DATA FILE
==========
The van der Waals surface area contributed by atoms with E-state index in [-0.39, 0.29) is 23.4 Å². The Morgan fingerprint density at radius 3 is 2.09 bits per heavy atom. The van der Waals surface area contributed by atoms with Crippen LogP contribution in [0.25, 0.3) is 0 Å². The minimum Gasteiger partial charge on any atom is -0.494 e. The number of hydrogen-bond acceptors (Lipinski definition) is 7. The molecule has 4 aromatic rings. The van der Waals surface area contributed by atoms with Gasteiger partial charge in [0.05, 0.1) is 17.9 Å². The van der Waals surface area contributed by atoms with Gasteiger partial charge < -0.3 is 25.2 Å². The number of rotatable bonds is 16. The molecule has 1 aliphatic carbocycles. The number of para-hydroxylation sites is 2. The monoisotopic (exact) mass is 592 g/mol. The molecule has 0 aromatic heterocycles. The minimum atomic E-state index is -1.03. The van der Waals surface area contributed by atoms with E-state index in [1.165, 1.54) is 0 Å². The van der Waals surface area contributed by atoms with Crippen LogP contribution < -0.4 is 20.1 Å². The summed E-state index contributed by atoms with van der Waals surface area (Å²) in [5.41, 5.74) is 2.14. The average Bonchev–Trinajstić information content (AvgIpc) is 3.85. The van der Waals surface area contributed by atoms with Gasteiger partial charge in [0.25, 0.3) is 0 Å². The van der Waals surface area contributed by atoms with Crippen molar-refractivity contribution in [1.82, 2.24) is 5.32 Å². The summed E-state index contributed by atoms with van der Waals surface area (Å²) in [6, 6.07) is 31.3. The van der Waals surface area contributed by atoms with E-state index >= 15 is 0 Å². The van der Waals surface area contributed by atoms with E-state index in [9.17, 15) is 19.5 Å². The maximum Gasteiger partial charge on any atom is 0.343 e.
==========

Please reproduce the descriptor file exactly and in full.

The van der Waals surface area contributed by atoms with E-state index in [-0.39, 0.29) is 23.4 Å². The Morgan fingerprint density at radius 3 is 2.09 bits per heavy atom. The van der Waals surface area contributed by atoms with Crippen LogP contribution in [0.25, 0.3) is 0 Å². The minimum Gasteiger partial charge on any atom is -0.494 e. The number of hydrogen-bond acceptors (Lipinski definition) is 7. The molecule has 4 aromatic rings. The van der Waals surface area contributed by atoms with Gasteiger partial charge in [0.05, 0.1) is 17.9 Å². The van der Waals surface area contributed by atoms with Gasteiger partial charge < -0.3 is 25.2 Å². The number of rotatable bonds is 16. The molecule has 1 aliphatic carbocycles. The number of para-hydroxylation sites is 2. The monoisotopic (exact) mass is 592 g/mol. The molecule has 0 aromatic heterocycles. The minimum atomic E-state index is -1.03. The van der Waals surface area contributed by atoms with E-state index in [1.165, 1.54) is 0 Å². The van der Waals surface area contributed by atoms with Crippen LogP contribution < -0.4 is 20.1 Å². The summed E-state index contributed by atoms with van der Waals surface area (Å²) in [5.41, 5.74) is 2.14. The average Bonchev–Trinajstić information content (AvgIpc) is 3.85. The van der Waals surface area contributed by atoms with Gasteiger partial charge in [0.25, 0.3) is 0 Å². The van der Waals surface area contributed by atoms with Crippen molar-refractivity contribution in [1.82, 2.24) is 5.32 Å². The summed E-state index contributed by atoms with van der Waals surface area (Å²) in [6, 6.07) is 31.3. The van der Waals surface area contributed by atoms with E-state index >= 15 is 0 Å². The van der Waals surface area contributed by atoms with E-state index in [9.17, 15) is 19.5 Å². The maximum Gasteiger partial charge on any atom is 0.343 e.